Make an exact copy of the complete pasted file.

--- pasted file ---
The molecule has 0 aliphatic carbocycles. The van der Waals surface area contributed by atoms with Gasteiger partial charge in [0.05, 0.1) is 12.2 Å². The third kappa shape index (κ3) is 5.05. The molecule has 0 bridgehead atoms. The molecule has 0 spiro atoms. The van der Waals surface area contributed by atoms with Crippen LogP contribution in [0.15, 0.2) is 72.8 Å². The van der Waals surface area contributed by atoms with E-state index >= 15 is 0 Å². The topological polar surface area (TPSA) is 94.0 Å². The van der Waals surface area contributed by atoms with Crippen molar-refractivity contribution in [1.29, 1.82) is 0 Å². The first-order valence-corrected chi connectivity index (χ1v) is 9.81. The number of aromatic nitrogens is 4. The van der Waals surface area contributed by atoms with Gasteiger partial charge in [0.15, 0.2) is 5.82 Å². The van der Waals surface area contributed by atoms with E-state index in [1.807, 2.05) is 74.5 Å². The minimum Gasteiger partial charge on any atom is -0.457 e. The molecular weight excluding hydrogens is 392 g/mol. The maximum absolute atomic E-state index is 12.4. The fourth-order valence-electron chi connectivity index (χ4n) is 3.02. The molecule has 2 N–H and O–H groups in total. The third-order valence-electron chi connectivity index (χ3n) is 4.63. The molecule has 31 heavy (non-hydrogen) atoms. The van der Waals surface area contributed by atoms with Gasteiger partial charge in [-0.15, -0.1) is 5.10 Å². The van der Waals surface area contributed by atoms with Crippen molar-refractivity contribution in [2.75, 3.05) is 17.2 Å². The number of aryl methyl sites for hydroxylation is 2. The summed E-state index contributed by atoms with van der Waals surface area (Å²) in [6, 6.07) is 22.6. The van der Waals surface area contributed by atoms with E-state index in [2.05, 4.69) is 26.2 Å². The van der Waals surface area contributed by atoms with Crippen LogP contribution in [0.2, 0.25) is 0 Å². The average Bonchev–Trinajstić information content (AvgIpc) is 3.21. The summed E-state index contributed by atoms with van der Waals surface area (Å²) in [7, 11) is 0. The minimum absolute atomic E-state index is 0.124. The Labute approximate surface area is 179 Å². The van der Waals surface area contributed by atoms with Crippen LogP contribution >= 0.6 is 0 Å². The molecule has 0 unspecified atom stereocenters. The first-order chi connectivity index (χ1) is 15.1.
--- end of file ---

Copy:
The molecule has 0 aliphatic carbocycles. The van der Waals surface area contributed by atoms with Gasteiger partial charge in [0.05, 0.1) is 12.2 Å². The third kappa shape index (κ3) is 5.05. The molecule has 0 bridgehead atoms. The molecule has 0 spiro atoms. The van der Waals surface area contributed by atoms with Crippen LogP contribution in [0.15, 0.2) is 72.8 Å². The van der Waals surface area contributed by atoms with E-state index >= 15 is 0 Å². The topological polar surface area (TPSA) is 94.0 Å². The van der Waals surface area contributed by atoms with Crippen molar-refractivity contribution in [1.29, 1.82) is 0 Å². The first-order valence-corrected chi connectivity index (χ1v) is 9.81. The number of aromatic nitrogens is 4. The van der Waals surface area contributed by atoms with Gasteiger partial charge in [0.15, 0.2) is 5.82 Å². The van der Waals surface area contributed by atoms with E-state index in [1.807, 2.05) is 74.5 Å². The minimum Gasteiger partial charge on any atom is -0.457 e. The molecular weight excluding hydrogens is 392 g/mol. The maximum absolute atomic E-state index is 12.4. The fourth-order valence-electron chi connectivity index (χ4n) is 3.02. The molecule has 2 N–H and O–H groups in total. The third-order valence-electron chi connectivity index (χ3n) is 4.63. The molecule has 31 heavy (non-hydrogen) atoms. The van der Waals surface area contributed by atoms with Gasteiger partial charge in [-0.15, -0.1) is 5.10 Å². The van der Waals surface area contributed by atoms with Crippen molar-refractivity contribution in [2.75, 3.05) is 17.2 Å². The number of aryl methyl sites for hydroxylation is 2. The summed E-state index contributed by atoms with van der Waals surface area (Å²) in [6, 6.07) is 22.6. The van der Waals surface area contributed by atoms with E-state index in [2.05, 4.69) is 26.2 Å². The van der Waals surface area contributed by atoms with Crippen LogP contribution in [0.2, 0.25) is 0 Å². The average Bonchev–Trinajstić information content (AvgIpc) is 3.21. The summed E-state index contributed by atoms with van der Waals surface area (Å²) in [7, 11) is 0. The minimum absolute atomic E-state index is 0.124. The Labute approximate surface area is 179 Å². The van der Waals surface area contributed by atoms with Crippen LogP contribution >= 0.6 is 0 Å². The molecule has 0 unspecified atom stereocenters. The first-order chi connectivity index (χ1) is 15.1.